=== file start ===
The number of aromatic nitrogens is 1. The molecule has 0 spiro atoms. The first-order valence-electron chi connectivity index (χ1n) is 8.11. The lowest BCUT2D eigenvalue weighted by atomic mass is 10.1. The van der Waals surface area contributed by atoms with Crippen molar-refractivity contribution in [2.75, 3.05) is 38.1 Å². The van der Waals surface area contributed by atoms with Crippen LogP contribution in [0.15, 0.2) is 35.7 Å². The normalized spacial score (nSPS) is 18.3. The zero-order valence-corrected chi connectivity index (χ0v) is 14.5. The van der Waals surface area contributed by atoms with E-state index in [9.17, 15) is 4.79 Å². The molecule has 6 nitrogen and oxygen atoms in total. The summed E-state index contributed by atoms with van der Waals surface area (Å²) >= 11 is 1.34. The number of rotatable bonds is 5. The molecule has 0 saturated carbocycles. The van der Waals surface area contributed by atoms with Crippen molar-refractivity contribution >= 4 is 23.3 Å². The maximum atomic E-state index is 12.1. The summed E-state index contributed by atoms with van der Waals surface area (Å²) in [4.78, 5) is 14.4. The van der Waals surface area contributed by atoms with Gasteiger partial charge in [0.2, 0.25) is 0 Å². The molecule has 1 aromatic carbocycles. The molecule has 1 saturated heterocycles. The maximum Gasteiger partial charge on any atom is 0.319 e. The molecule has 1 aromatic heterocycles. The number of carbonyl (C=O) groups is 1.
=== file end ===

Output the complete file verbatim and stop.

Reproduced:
The number of aromatic nitrogens is 1. The molecule has 0 spiro atoms. The first-order valence-electron chi connectivity index (χ1n) is 8.11. The lowest BCUT2D eigenvalue weighted by atomic mass is 10.1. The van der Waals surface area contributed by atoms with Crippen molar-refractivity contribution in [2.75, 3.05) is 38.1 Å². The van der Waals surface area contributed by atoms with Crippen LogP contribution in [0.15, 0.2) is 35.7 Å². The normalized spacial score (nSPS) is 18.3. The zero-order valence-corrected chi connectivity index (χ0v) is 14.5. The van der Waals surface area contributed by atoms with E-state index in [9.17, 15) is 4.79 Å². The molecule has 6 nitrogen and oxygen atoms in total. The summed E-state index contributed by atoms with van der Waals surface area (Å²) >= 11 is 1.34. The number of rotatable bonds is 5. The molecule has 0 saturated carbocycles. The van der Waals surface area contributed by atoms with Crippen molar-refractivity contribution >= 4 is 23.3 Å². The maximum atomic E-state index is 12.1. The summed E-state index contributed by atoms with van der Waals surface area (Å²) in [4.78, 5) is 14.4. The van der Waals surface area contributed by atoms with Gasteiger partial charge in [0.2, 0.25) is 0 Å². The molecule has 1 aromatic carbocycles. The molecule has 1 saturated heterocycles. The maximum Gasteiger partial charge on any atom is 0.319 e. The molecule has 1 aromatic heterocycles. The number of carbonyl (C=O) groups is 1.